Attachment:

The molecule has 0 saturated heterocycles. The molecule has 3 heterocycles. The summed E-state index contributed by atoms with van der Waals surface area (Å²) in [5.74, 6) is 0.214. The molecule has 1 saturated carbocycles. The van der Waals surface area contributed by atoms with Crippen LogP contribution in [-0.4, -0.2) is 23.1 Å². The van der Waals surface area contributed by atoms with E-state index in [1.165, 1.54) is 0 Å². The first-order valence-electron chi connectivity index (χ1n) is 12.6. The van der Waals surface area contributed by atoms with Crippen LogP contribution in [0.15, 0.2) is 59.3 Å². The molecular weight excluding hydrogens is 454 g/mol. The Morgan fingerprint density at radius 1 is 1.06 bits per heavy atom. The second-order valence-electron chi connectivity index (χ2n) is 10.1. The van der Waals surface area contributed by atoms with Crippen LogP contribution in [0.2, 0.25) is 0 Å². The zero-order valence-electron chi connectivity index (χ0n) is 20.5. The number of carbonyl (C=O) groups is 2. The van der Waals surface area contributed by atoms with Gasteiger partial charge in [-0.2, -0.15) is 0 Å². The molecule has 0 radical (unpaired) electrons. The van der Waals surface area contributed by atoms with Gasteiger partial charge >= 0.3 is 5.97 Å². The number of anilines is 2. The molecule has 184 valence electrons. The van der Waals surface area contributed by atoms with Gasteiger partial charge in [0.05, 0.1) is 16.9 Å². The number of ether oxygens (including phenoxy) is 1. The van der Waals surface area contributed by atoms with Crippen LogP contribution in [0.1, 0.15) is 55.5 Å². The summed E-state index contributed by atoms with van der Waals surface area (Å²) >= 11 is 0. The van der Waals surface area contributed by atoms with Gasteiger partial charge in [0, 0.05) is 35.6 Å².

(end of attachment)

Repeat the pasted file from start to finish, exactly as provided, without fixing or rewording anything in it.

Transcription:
The molecule has 0 saturated heterocycles. The molecule has 3 heterocycles. The summed E-state index contributed by atoms with van der Waals surface area (Å²) in [5.74, 6) is 0.214. The molecule has 1 saturated carbocycles. The van der Waals surface area contributed by atoms with Crippen LogP contribution in [-0.4, -0.2) is 23.1 Å². The van der Waals surface area contributed by atoms with E-state index in [1.165, 1.54) is 0 Å². The first-order valence-electron chi connectivity index (χ1n) is 12.6. The van der Waals surface area contributed by atoms with Crippen LogP contribution in [0.15, 0.2) is 59.3 Å². The molecular weight excluding hydrogens is 454 g/mol. The Morgan fingerprint density at radius 1 is 1.06 bits per heavy atom. The second-order valence-electron chi connectivity index (χ2n) is 10.1. The van der Waals surface area contributed by atoms with Crippen LogP contribution in [0.2, 0.25) is 0 Å². The zero-order valence-electron chi connectivity index (χ0n) is 20.5. The number of carbonyl (C=O) groups is 2. The van der Waals surface area contributed by atoms with Gasteiger partial charge in [-0.2, -0.15) is 0 Å². The molecule has 0 radical (unpaired) electrons. The van der Waals surface area contributed by atoms with Gasteiger partial charge >= 0.3 is 5.97 Å². The number of anilines is 2. The molecule has 184 valence electrons. The van der Waals surface area contributed by atoms with Gasteiger partial charge in [0.05, 0.1) is 16.9 Å². The number of ether oxygens (including phenoxy) is 1. The van der Waals surface area contributed by atoms with Crippen LogP contribution in [0.1, 0.15) is 55.5 Å². The summed E-state index contributed by atoms with van der Waals surface area (Å²) >= 11 is 0. The van der Waals surface area contributed by atoms with Gasteiger partial charge in [0, 0.05) is 35.6 Å².